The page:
When the $11 billion Nord Stream 2 project was announced in 2015, it promised a brave new energy future for Europe. Criss-crossing under the Baltic Sea from western Siberia to make land in Germany, it assured Germany—and the tight-knit European energy market, through which natural gas supplies cross borders with ease—guaranteed supply. Nord Stream 2 was built to bypass Ukraine, in a move designed by Russia to add economic pressure to the country following a partial invasion of the country’s east in 2014. Russia’s gas supply contracts through Ukraine are up for renewal in 2024, and Russia seems minded to ditch them, and the supply to the country entirely. It wouldn’t be anything new for Russia, which has long used its position as the world’s energy supplier to threaten other countries.
But political expediency—and the need to ensure steady supplies of gas—trumped geopolitics and protecting Ukraine’s sovereignty. Europe’s domestic gas production was declining—dropping 9 percent between 2014 and 2015 according to the European Commission —and the continent recognized it needed to become more reliant on Russian gas imports. The project went ahead, and in the intervening seven years the vast pipeline was built beneath the Baltic Sea.
It all turned out to be a waste of time and money. Ahead of Russia’s full-blown invasion of Ukraine, launched in the early hours of February 24, the plans for Nord Stream 2 have been placed on ice. The big question is what that means for Europe’s energy security. “This is an inflection point,” says Thierry Bros, professor at Sciences Po, a university in Paris. “The crisis is a good wake-up call for Europe, and Europe’s naivety.” It’s also a blow to Russia, which relies on the income from gas and oil to support its own economy and, by extension, its war efforts.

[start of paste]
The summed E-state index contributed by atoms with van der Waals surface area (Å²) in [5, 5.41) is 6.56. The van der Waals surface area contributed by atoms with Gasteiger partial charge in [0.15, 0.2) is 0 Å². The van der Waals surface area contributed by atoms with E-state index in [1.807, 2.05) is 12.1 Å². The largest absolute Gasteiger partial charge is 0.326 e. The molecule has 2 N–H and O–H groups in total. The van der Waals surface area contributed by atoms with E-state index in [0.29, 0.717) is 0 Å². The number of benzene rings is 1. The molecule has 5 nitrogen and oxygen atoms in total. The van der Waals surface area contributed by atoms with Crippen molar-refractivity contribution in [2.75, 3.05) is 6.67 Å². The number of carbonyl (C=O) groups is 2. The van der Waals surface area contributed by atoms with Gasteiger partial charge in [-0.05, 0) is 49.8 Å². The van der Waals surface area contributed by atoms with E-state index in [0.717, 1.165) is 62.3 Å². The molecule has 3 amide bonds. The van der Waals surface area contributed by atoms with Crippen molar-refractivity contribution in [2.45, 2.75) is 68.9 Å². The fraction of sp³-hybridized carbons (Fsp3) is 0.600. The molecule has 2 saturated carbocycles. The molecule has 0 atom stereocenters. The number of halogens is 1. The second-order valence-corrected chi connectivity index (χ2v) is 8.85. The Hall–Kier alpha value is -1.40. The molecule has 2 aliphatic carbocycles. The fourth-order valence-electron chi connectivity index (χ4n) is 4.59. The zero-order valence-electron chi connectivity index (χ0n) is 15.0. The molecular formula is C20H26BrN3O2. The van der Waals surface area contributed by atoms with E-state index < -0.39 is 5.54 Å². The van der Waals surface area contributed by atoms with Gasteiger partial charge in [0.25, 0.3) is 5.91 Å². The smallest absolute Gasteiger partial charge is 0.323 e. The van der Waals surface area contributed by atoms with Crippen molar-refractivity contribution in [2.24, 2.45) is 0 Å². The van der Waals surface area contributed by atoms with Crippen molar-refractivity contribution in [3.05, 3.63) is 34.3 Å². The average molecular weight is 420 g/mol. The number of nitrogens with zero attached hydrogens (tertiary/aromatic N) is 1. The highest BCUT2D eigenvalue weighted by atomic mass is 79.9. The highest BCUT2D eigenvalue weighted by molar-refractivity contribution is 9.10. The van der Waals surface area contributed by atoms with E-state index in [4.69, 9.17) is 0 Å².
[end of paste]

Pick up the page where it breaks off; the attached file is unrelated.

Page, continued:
At its peak, the 1,230-kilometer pipeline could supply 55 billion cubic meters of gas a year—a tenth of European gas consumption in 2021 alone. In the second quarter of 2021, the latest period for which European Commission data is available, Russia accounted for nearly half of gas imports into Europe, and Nord Stream, the twin predecessor pipe to Nord Stream 2, was the most important supply route of pipeline gas to the EU. And gas imports are vital for Europe: The continent imports three times as much gas as it exports, and twice the amount it produces domestically, according to International Energy Agency (IEA) data.
On February 22, Germany halted the process of certifying the pipeline, an important part of the process of bringing it onstream. A day later, the United States announced sanctions against the company overseeing the Nord Stream 2 project, as well as its leadership. Germany’s foreign minister, Annalena Baerbock, said on February 23 that canceling the Nord Stream 2 agreement, which would have helped Europe’s energy security, was a difficult decision to make. But it was important. “For us as the German government, it was important to show that for a free and democratic Ukraine, we are willing to also accept consequences for our national economy,” she told reporters. “Peace and freedom in Europe don’t have a price tag.”
While Baerbock said peace and freedom didn’t have a price tag, former Russian president Dmitry Medvedev was happier putting a number on the cost of shutting Nord Stream 2 down: “Welcome to the brave new world where Europeans are very soon going to pay €2,000 ($2,225) for 1,000 cubic meters of natural gas,” he tweeted. European gas prices rose 12.7 percent the next day to €927 ($1,030) per 1,000 cubic meters.
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Russia is using what the industry calls a “leveraged play.” “It’s essentially a cartel game,” says Adi Ismirovic, a senior research fellow at the Oxford Institute for Energy Studies. “By cutting your supply, your revenue is a lot more,” he explains. In short, Russia will be able to charge more for less gas.
The effective cancellation of Nord Stream comes at a difficult point for Germany, which now faces an energy shortfall just two months after starting a plan to decommission its remaining nuclear power plants by the end of 2022. Nuclear energy accounted for around 6 percent of Germany’s energy consumption in 2020, according to the IEA—half the proportion it was in 2005. Simply switching back on nuclear power is neither politically nor practically feasible. Plans to phase out coal power in Germany, currently penciled in for 2030, may need to be reconsidered. “We have to move from dogmatism to reality,” says Bros. “We have to address our energy policy in a more climate-realistic way.” Bros believes Germans’ attitude to clean energy is going to compound the imminent energy crisis, suggesting what they’ve messed up on around the gas supply will be repeated with nuclear and coal.